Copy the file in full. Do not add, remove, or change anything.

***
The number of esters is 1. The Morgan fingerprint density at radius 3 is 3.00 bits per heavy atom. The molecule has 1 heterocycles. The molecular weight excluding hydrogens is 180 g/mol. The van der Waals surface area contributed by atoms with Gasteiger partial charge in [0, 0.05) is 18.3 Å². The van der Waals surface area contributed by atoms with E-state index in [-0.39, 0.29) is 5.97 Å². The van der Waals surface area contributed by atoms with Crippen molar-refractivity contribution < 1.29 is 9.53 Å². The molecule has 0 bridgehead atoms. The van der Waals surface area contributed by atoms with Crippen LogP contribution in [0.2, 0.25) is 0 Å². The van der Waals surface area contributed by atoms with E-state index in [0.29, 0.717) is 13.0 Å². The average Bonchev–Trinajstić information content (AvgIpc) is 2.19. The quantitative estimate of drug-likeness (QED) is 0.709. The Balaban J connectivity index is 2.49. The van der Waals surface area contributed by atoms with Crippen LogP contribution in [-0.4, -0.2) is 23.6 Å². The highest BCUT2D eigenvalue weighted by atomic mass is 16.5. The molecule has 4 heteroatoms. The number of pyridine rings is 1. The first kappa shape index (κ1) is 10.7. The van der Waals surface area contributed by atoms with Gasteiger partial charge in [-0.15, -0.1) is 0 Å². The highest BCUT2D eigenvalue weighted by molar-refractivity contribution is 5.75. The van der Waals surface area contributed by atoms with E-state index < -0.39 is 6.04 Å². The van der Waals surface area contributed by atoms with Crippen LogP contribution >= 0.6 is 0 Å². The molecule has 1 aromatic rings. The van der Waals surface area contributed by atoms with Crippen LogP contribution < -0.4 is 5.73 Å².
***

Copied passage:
The number of esters is 1. The Morgan fingerprint density at radius 3 is 3.00 bits per heavy atom. The molecule has 1 heterocycles. The molecular weight excluding hydrogens is 180 g/mol. The van der Waals surface area contributed by atoms with Gasteiger partial charge in [0, 0.05) is 18.3 Å². The van der Waals surface area contributed by atoms with E-state index in [-0.39, 0.29) is 5.97 Å². The van der Waals surface area contributed by atoms with Crippen molar-refractivity contribution < 1.29 is 9.53 Å². The molecule has 0 bridgehead atoms. The van der Waals surface area contributed by atoms with Crippen LogP contribution in [0.2, 0.25) is 0 Å². The van der Waals surface area contributed by atoms with E-state index in [0.29, 0.717) is 13.0 Å². The average Bonchev–Trinajstić information content (AvgIpc) is 2.19. The quantitative estimate of drug-likeness (QED) is 0.709. The Balaban J connectivity index is 2.49. The van der Waals surface area contributed by atoms with Crippen LogP contribution in [-0.4, -0.2) is 23.6 Å². The highest BCUT2D eigenvalue weighted by atomic mass is 16.5. The molecule has 4 heteroatoms. The number of pyridine rings is 1. The first kappa shape index (κ1) is 10.7. The van der Waals surface area contributed by atoms with Gasteiger partial charge in [-0.15, -0.1) is 0 Å². The highest BCUT2D eigenvalue weighted by molar-refractivity contribution is 5.75. The van der Waals surface area contributed by atoms with E-state index < -0.39 is 6.04 Å². The van der Waals surface area contributed by atoms with Crippen LogP contribution >= 0.6 is 0 Å². The molecule has 1 aromatic rings. The van der Waals surface area contributed by atoms with Crippen LogP contribution < -0.4 is 5.73 Å².